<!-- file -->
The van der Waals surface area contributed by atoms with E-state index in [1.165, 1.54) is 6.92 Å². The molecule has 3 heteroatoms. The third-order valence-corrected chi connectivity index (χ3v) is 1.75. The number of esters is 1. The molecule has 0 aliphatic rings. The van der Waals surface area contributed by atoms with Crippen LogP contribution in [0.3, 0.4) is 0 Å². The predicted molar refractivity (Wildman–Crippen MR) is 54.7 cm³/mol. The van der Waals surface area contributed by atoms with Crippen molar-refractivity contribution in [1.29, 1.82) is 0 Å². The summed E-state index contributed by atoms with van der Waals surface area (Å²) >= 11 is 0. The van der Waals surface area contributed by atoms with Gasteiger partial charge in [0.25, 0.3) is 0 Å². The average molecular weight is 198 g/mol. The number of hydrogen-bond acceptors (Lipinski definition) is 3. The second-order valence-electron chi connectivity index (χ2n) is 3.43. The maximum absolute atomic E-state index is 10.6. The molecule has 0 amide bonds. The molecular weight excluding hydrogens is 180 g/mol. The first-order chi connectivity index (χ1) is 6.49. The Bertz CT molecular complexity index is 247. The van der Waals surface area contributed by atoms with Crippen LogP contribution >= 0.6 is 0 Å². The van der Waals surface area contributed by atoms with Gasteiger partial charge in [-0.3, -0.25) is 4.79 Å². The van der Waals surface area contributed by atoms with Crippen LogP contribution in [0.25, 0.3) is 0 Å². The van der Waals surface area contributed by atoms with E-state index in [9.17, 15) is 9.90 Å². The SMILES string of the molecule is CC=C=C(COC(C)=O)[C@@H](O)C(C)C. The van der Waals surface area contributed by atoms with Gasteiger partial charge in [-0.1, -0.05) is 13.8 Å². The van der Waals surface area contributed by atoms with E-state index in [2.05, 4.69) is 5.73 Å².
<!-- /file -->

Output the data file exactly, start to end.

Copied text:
The van der Waals surface area contributed by atoms with E-state index in [1.165, 1.54) is 6.92 Å². The molecule has 3 heteroatoms. The third-order valence-corrected chi connectivity index (χ3v) is 1.75. The number of esters is 1. The molecule has 0 aliphatic rings. The van der Waals surface area contributed by atoms with Crippen LogP contribution in [0.3, 0.4) is 0 Å². The predicted molar refractivity (Wildman–Crippen MR) is 54.7 cm³/mol. The van der Waals surface area contributed by atoms with Crippen molar-refractivity contribution in [1.29, 1.82) is 0 Å². The summed E-state index contributed by atoms with van der Waals surface area (Å²) >= 11 is 0. The van der Waals surface area contributed by atoms with Gasteiger partial charge in [0.25, 0.3) is 0 Å². The average molecular weight is 198 g/mol. The number of hydrogen-bond acceptors (Lipinski definition) is 3. The second-order valence-electron chi connectivity index (χ2n) is 3.43. The maximum absolute atomic E-state index is 10.6. The molecule has 0 amide bonds. The molecular weight excluding hydrogens is 180 g/mol. The first-order chi connectivity index (χ1) is 6.49. The Bertz CT molecular complexity index is 247. The van der Waals surface area contributed by atoms with Crippen LogP contribution >= 0.6 is 0 Å². The van der Waals surface area contributed by atoms with Gasteiger partial charge in [-0.3, -0.25) is 4.79 Å². The van der Waals surface area contributed by atoms with Crippen LogP contribution in [0.25, 0.3) is 0 Å². The van der Waals surface area contributed by atoms with E-state index in [9.17, 15) is 9.90 Å². The SMILES string of the molecule is CC=C=C(COC(C)=O)[C@@H](O)C(C)C. The van der Waals surface area contributed by atoms with Gasteiger partial charge in [-0.1, -0.05) is 13.8 Å². The van der Waals surface area contributed by atoms with E-state index in [2.05, 4.69) is 5.73 Å².